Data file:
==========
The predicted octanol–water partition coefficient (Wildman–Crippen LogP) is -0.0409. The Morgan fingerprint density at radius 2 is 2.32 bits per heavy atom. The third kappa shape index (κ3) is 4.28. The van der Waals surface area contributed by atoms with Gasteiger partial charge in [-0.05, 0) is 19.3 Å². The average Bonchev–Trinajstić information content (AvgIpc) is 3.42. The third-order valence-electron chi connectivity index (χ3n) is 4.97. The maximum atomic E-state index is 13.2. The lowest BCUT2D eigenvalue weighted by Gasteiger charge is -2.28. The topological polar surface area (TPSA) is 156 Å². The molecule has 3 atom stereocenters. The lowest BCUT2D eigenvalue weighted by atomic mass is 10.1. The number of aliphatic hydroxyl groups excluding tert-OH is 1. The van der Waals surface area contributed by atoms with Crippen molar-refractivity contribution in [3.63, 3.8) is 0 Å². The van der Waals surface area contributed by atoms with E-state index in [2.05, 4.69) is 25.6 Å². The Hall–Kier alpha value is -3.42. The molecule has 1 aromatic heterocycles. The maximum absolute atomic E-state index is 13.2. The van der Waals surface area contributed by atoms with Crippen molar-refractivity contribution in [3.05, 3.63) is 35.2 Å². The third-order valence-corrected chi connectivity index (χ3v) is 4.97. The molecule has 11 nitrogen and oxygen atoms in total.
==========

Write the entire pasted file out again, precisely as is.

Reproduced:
The predicted octanol–water partition coefficient (Wildman–Crippen LogP) is -0.0409. The Morgan fingerprint density at radius 2 is 2.32 bits per heavy atom. The third kappa shape index (κ3) is 4.28. The van der Waals surface area contributed by atoms with Gasteiger partial charge in [-0.05, 0) is 19.3 Å². The average Bonchev–Trinajstić information content (AvgIpc) is 3.42. The third-order valence-electron chi connectivity index (χ3n) is 4.97. The maximum atomic E-state index is 13.2. The lowest BCUT2D eigenvalue weighted by Gasteiger charge is -2.28. The topological polar surface area (TPSA) is 156 Å². The molecule has 3 atom stereocenters. The lowest BCUT2D eigenvalue weighted by atomic mass is 10.1. The number of aliphatic hydroxyl groups excluding tert-OH is 1. The van der Waals surface area contributed by atoms with Crippen molar-refractivity contribution in [3.63, 3.8) is 0 Å². The van der Waals surface area contributed by atoms with E-state index in [2.05, 4.69) is 25.6 Å². The Hall–Kier alpha value is -3.42. The molecule has 1 aromatic heterocycles. The maximum absolute atomic E-state index is 13.2. The van der Waals surface area contributed by atoms with Crippen molar-refractivity contribution in [3.05, 3.63) is 35.2 Å². The third-order valence-corrected chi connectivity index (χ3v) is 4.97. The molecule has 11 nitrogen and oxygen atoms in total.